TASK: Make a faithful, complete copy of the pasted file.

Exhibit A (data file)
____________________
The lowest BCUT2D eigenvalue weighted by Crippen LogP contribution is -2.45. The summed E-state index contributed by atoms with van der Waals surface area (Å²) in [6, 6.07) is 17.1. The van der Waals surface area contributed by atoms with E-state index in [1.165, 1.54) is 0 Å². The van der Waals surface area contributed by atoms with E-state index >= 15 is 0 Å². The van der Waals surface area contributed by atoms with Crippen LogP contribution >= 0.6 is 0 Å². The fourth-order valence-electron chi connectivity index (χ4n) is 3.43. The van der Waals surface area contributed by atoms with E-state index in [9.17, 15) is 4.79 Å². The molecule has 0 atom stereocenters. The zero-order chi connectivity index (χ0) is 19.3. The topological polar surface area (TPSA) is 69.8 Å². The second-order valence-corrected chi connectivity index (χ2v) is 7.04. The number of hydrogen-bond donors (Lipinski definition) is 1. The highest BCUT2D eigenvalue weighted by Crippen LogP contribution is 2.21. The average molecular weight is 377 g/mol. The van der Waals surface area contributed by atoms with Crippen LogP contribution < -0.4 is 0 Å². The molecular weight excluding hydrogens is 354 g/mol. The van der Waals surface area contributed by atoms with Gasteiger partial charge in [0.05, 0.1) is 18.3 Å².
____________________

The lowest BCUT2D eigenvalue weighted by Crippen LogP contribution is -2.45. The summed E-state index contributed by atoms with van der Waals surface area (Å²) in [6, 6.07) is 17.1. The van der Waals surface area contributed by atoms with E-state index in [1.165, 1.54) is 0 Å². The van der Waals surface area contributed by atoms with E-state index >= 15 is 0 Å². The van der Waals surface area contributed by atoms with Crippen LogP contribution >= 0.6 is 0 Å². The fourth-order valence-electron chi connectivity index (χ4n) is 3.43. The van der Waals surface area contributed by atoms with E-state index in [9.17, 15) is 4.79 Å². The molecule has 0 atom stereocenters. The zero-order chi connectivity index (χ0) is 19.3. The topological polar surface area (TPSA) is 69.8 Å². The second-order valence-corrected chi connectivity index (χ2v) is 7.04. The number of hydrogen-bond donors (Lipinski definition) is 1. The highest BCUT2D eigenvalue weighted by Crippen LogP contribution is 2.21. The average molecular weight is 377 g/mol. The van der Waals surface area contributed by atoms with Crippen LogP contribution < -0.4 is 0 Å². The molecular weight excluding hydrogens is 354 g/mol. The van der Waals surface area contributed by atoms with Gasteiger partial charge in [0.05, 0.1) is 18.3 Å².